Reflections on art, market and transparency
23 Oct 2019, 12:16 pm
by Caroline Carrion
The contemporary art world is a codified world. Several are the authors to approach the theme, but even without any contact with such bibliography (or mainly so), anyone who is not a habitué will come to the same conclusion when attending an art fair or exhibition, even if intuitively or in a non-discursive way. In-between curiosity and disdain (discernible in comments such as “my son could have made this”), usually the visitor – who, collectively, assumes the form of the “general audience” – feels distanced from the cultural production of their own time. Therefore, the artistic-cultural realm, which should be one of the elements of agglutination of the society, sees itself as restricted to initiates, at least in visual arts.
It was perhaps a philosopher, French Anne Cauquelin, the one who most clearly presented the current situation of the art system: “(…) it is still the container that prevails over the content; it is the ‘exhibition’ that bears the signification that ‘this is art’, and not the artworks themselves. It is the network that exposes its own message: such is the world of contemporary art.” Cauquelin distinguishes modern and contemporary art using criteria that encompass the way art is valued and circulates. According to her, the passage between these two systems is equivalent to the transition from the consumption society to that of communication. Much of what has been elaborated in this brief work of 1992 still applies to the current reality of the art system, however, one can observe in it a perception often disconnected from the reality of what constitutes a society of communication, maybe because it is dictated by everything that such society was promising, and not by what it actually became.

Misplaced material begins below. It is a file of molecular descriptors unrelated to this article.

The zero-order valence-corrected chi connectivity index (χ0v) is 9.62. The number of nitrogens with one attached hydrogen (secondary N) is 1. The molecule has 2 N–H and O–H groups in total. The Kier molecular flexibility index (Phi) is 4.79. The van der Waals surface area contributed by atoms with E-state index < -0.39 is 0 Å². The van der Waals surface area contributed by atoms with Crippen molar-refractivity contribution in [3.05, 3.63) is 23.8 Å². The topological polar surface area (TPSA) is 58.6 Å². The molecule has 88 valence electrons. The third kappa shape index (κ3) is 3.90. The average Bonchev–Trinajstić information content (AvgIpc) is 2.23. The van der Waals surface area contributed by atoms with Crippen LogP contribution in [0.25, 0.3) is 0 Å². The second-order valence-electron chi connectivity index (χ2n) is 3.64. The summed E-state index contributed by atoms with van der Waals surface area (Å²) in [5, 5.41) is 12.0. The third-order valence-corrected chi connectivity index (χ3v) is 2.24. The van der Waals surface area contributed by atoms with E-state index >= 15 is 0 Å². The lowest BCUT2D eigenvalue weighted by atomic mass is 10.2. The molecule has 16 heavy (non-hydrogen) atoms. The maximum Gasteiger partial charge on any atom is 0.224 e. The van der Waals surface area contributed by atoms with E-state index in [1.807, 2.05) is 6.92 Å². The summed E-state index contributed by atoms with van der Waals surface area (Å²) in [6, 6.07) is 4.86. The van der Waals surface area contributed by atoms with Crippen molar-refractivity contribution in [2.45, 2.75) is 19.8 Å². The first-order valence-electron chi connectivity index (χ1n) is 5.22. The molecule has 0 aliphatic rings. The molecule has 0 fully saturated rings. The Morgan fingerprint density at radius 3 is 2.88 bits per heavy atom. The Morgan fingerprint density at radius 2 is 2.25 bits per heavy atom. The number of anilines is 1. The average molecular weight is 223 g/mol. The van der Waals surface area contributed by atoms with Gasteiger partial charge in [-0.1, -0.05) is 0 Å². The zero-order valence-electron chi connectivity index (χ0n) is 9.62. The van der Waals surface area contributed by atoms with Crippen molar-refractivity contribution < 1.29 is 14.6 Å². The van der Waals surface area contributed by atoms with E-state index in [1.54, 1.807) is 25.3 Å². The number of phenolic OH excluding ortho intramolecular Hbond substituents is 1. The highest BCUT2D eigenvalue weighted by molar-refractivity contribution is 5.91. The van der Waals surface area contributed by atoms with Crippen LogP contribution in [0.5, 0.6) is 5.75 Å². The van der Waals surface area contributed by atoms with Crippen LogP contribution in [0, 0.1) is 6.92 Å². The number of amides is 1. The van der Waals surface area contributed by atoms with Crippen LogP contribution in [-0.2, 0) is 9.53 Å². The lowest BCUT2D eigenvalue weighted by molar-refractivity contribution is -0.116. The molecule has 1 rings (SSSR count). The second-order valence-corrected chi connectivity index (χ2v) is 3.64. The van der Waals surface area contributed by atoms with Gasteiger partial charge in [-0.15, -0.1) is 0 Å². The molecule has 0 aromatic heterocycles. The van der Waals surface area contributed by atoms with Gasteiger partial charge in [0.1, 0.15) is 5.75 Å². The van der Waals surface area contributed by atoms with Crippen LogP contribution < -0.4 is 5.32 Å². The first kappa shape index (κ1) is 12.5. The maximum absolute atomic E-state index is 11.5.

It is in the realm of transparency that this issue becomes more evident. It is true that the author does not dedicate herself extensively to this subject, but the succinct descriptions she offers seem to be quite distant from our hyper-connected reality: “for the watchword of communication is transparency; information is not furtively omitted, no producer is able to work on the sly.”  In theory, this logic might seem reasonable, but some 27 years after the publication, transparency is precisely one of the major debates in the art world – specially when it comes to the prices of artworks.
Behind the concept of transparency lies the idea of information equality; nevertheless, in the way it is presently constituted, the art market nourishes itself with the asymmetry of access to it. PDFs with prices are an uncommon commodity, of which art collectors can be proud. In most galleries of the Western world, when someone asks for the price of an artwork, it is not unusual to receive an evasive or oblique answer – unless, of course, you are an insider. Even with the proliferation of digital platforms promoting collectionism, where it is reasonable to expect a more widespread culture of transparency, galleries still hesitate to make the prices of their artworks public.